The Florida Constitution requires the Florida Legislature to pass a balanced budget and send it to the governor. This is the Constitution’s primary mandate for the Legislature. The Florida budget, like any budget, is comprised of two components: income and expenses. Governmental income is derived from the taxes and fees paid by Floridians and visitors to our state. Expenses represent the cost to fund the state’s priorities.
Floridians send their hard-earned money to Tallahassee and to Washington. Floridians send significantly more money to Washington than we do to Tallahassee. While it is a great idea, and an idea I completely support, to reduce our taxes sent to Tallahassee, we should also demand a return on the money we send to Washington. As the governor stated in his letter to Washington, we are talking about dollars that come out of the pockets of hard-working Floridians, money that Washington collects and partners with all of the states in our great nation to fund our nation’s priorities.
Let’s not lose sight of how we get a return on our tax dollars and let’s not lose sight of our values and what our priorities are. The Florida Senate has crafted a proposal that can return between $2 billion and $5 billion of Floridians’ money to Florida. The House proposal essentially says … Washington, you keep our money, we don’t want anything in return for it, and we would rather change our priorities than demand our money back.
The Senate proposal provides a solution to the challenges of health care in Florida. A two-pronged approach to meet the guidelines that were communicated a year ago to continue one source of funding, the Low Income Pool (LIP) by the federal government, and a proposal for us to get more of our money back to establish an insurance plan that provides for 800,000 Floridians to pay affordable monthly premiums and co-pays for medical services. By all common-sense standards, this is far superior to having these 800,000 people march into the emergency room at our hospitals, receive care and depart. What will happen to the availability of care and the quality of care if our hospitals are forced to provide this care without being paid?
To close our eyes and cross our fingers is not a solution. “No” is not a solution. The Senate has acknowledged that the federal Medicaid plan is not perfect. The Senate plan does not support expanding a program that is not good for our state. That is why the Senate proposal provides that participants have “skin in the game.” Participants do not “go on” Medicaid, rather they “own” a policy that they pay toward, subsidized by our tax dollars that will otherwise go to other states and not back to us.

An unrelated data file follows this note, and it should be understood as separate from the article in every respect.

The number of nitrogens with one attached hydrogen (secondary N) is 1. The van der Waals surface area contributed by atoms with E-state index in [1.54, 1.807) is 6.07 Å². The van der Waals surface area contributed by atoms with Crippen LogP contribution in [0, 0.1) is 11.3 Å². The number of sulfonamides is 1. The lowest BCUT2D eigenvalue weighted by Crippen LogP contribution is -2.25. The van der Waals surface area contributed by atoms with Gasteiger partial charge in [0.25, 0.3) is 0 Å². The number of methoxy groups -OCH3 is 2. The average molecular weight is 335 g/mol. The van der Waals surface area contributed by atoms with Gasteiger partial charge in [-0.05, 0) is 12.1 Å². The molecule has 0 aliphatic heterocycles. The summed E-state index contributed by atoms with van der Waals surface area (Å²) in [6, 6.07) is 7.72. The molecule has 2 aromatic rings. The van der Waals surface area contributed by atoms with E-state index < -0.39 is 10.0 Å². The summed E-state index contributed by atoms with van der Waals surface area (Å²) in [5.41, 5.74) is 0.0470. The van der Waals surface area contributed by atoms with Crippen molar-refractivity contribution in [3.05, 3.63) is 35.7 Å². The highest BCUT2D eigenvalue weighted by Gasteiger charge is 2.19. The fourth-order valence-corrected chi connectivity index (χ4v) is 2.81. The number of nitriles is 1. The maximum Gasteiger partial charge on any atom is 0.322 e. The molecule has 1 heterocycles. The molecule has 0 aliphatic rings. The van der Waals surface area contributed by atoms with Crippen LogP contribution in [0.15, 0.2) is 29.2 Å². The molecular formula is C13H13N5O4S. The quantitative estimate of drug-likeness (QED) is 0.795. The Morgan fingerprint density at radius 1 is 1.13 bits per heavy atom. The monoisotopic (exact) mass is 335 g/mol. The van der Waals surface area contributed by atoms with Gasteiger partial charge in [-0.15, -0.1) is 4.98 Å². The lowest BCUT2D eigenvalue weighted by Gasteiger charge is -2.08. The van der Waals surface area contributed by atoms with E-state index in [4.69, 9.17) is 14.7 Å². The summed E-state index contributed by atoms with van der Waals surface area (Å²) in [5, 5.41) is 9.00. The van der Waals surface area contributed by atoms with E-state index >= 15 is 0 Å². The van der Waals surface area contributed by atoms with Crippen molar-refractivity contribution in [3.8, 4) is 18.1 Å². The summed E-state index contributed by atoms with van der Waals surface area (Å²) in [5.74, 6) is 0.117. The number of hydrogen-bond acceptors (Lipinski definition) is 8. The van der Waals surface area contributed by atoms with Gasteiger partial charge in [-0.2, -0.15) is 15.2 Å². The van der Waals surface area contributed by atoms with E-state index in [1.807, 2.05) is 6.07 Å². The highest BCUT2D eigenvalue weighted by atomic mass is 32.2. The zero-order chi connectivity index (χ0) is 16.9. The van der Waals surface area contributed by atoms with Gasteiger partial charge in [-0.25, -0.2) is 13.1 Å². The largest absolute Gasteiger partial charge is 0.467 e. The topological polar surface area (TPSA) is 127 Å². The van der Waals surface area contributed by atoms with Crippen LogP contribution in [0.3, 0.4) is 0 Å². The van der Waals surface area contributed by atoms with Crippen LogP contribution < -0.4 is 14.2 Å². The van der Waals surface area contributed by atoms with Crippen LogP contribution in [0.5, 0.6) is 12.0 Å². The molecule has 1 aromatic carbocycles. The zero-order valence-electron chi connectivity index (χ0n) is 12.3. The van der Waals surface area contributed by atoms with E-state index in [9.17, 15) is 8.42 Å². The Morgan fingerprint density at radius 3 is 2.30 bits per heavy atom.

A challenge that we join the House with is the challenge of trusting our federal partners. Ronald Reagan said “trust but verify”; we say “trust, but be prepared to adjust.” To that end, built in to the Senate plan are conservative guard rails. Guard rails that will ensure that Florida doesn’t financially regret this decision if our federal partners change the program years from now. If the feds change, so does Florida.
Interestingly, the Montana House recently passed legislation that is strikingly similar to our proposal. So has Indiana. Florida is not the only state to figure out a way to get our money back from Washington in a responsible manner and fund the priorities of our state that are established by our values. It is much more difficult to govern than it is to campaign. Is Medicaid perfect? Absolutely not. Can we make it better? Yes, we absolutely can. Ronald Reagan also said “don’t let perfect get in the way of good.” The perfect solution is not obtainable overnight. A very good solution is obtainable.
Floridians have a financial partnership with both our state and our country. We should demand return on our investment. We should not let the significant dollars each and every one of us send to Washington go without return. The Senate plan will return our money to our state. The Senate plan will enable our citizens to receive necessary medical services and it will enable our hospitals and doctors to be paid for those services.
I agree with our governor when he states that we’re talking about money that belongs to Florida, money generated by the economic success of Florida that the governor has been steadfast and targeted at improving. At this point, there are three hands being dealt: one to the House, one to the Senate, one to the governor. The dealer is Washington. Let’s not cut a bad deal. Let’s get our money back. Let’s pass a balanced budget that enables Florida to cut taxes and meet our established priorities. We can do it, and it’s the responsible thing to do.
Florida Senate President Pro Tempore Garrett Richter is a Republican from Naples. Column courtesy of Context Florida.